Rowing team to wear uniforms made in USA for Rio Olympics
April 25, 2016 11:52 AM
USA TODAY 10:47 a.m. EDT April 25, 2016: When U.S. rowers race for gold in Rio this summer, they’ll be representing their country in unisuits designed and manufactured in the USA.
Boathouse Sports unveiled its Pinnacle II unisuit Monday that will be worn by members of the national team during the 2016 season, including the Rio Olympics in August. The founder and CEO of the company, John Strotbeck, competed in the 1984 and 1988 Olympics in the sport.
Rowers tested and provided feedback on the unisuits, which the company says are made of “high-wicking micro-denier yarn for greater softness and comfort in wear without sacrificing support or durability.” The suits have innovative sewing techniques to reduce bulk and chafing.
Strotbeck emphasized the fit of the unisuits. “Our goal is to make the unisuits to feel like there’s nothing on,” he said.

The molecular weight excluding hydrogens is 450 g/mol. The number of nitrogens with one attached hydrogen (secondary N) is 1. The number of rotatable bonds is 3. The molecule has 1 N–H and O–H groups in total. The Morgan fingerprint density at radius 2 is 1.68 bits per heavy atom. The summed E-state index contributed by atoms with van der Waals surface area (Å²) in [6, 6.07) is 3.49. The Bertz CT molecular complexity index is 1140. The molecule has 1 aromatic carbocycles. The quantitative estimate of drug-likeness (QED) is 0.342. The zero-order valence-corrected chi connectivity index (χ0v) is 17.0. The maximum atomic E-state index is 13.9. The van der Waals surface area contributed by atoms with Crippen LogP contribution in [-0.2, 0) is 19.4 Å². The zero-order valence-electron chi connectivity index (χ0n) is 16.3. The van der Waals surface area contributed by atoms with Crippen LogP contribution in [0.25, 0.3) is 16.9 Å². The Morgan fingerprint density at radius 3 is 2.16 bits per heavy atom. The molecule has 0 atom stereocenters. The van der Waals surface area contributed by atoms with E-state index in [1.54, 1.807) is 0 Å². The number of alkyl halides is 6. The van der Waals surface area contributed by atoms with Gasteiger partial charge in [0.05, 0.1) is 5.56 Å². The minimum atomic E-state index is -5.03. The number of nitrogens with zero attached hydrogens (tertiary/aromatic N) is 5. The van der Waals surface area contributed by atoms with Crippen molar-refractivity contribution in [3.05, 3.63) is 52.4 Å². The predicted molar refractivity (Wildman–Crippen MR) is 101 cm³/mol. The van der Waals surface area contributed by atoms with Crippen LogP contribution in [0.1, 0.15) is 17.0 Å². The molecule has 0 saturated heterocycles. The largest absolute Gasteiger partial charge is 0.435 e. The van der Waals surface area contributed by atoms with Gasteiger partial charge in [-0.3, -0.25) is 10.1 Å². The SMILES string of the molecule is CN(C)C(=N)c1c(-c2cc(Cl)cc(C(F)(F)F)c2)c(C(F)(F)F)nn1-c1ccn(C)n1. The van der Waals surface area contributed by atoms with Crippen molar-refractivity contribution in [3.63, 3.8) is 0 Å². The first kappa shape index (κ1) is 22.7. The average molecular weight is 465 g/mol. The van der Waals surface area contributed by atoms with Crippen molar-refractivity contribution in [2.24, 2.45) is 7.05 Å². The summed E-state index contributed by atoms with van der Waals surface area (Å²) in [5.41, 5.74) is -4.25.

The new uniforms are in stark contrast to what Strotbeck remembers wearing while competing in 1984. “In ‘84 the shorts were cotton and nylon and about as form fitting as a trash bag,” he said. “That’s to say they weren’t form fitting at all.”
Back then the shorts would absorb water, making them heavy to compete in. Those uniforms of the past will have no resemblance to what Americans will wear this summer. Another unisuit that will be released later this summer will be made of anti-microbial fabric to help athletes avoid contact with contaminants in the water. The Associated Press tested water samples taken from the lagoon where rowing will be held in Rio. It found the lagoon to be virus laden.
“The garment itself will protect the body,” Strotbeck said, adding the unisuit that hasn’t been released yet “will be extremely unique — no one will have seen anything like it.”
All Boathouse apparel is manufactured in Philadelphia, where Strotbeck has lived since 1981. The company also manufactured unisuits and training gear for the U.S. rowing team at the 2012 London Games.
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